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Abstract title Who Faces Criminal Sanctions for Scientific Misconduct?
Author Oransky, I., Retraction Watch/Center For Scientific Integrity, New York, U.S.A. (Presenting Author)
Co-author(s) Abritis, A.
Topic Handling allegations
Abstract text

Objective: Criminal sanctions for scientific misconduct are controversial, and rare. A census of cases in which they are applied does not yet exist, to the best of our knowledge. This study aims to identify cases of scientific misconduct in which perpetrators faced criminal penalties, and to characterize how related those penalties were to misconduct.

Method: Lexis-Nexis was searched using the terms "science," "researcher," and "sentenced," leading to 999 results. Retraction Watch ( was also searched using the keyword "sentenced." A search for criminally sanctioned researchers and for documents and articles confirming such sanctions was also performed on Google. Where possible, court documents were obtained through online resources. Excluded were cases unrelated to scientific misconduct and those in which charges were dismissed.

Results: A total of 39 science researchers from 7 countries were identified as having been subject to criminal sanctions for actions related to research misconduct between 1979 and 2015, along with 4 researchers still on trial or awaiting sentencing. Criminal sanctions ranged from suspended sentences to 15 years in prison, with an outlier case involving 1st degree murder resulting in a life sentence. Restitution and fines were also common. Overall, 14 researchers were criminally sanctioned for actions directly involving their own research. Three of those 14 had criminal charges solely related to research, while the other 11 also had charges stemming indirectly from their research process, e.g., grant fraud, embezzlement of research funds, or bribery. 22 others were charged for indirect violations alone. Two investigations resulted in charges for multiple researchers - seven researchers in China charged with embezzlement, and four in the United States (U.S.) convicted of bribery. Only five of the more than 250 cases of research misconduct sanctioned by the U.S. Office of Research Integrity over the same period also had criminal sanctions (<2%). No pattern for sentencing based on misconduct characteristics could be discerned.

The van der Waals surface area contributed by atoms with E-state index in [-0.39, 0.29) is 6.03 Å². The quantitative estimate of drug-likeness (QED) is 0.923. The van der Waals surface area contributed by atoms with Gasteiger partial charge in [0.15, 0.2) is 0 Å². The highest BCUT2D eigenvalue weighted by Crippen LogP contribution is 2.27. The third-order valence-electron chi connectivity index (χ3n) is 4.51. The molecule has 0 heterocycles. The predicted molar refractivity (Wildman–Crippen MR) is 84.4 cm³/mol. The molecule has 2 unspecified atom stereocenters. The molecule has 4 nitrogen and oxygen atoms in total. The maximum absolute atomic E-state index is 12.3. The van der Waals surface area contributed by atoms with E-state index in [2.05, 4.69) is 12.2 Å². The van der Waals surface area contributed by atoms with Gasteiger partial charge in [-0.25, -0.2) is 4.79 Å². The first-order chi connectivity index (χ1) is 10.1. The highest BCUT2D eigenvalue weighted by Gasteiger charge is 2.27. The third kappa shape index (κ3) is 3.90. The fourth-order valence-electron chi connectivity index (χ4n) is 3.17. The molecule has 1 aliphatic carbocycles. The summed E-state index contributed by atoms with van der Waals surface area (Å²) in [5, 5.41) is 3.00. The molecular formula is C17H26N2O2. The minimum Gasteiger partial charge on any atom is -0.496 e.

Conclusions: Criminal sanctions for research misconduct are rare. Future studies should compare cases in which misconduct is punished with criminal penalties, and those in which it is not.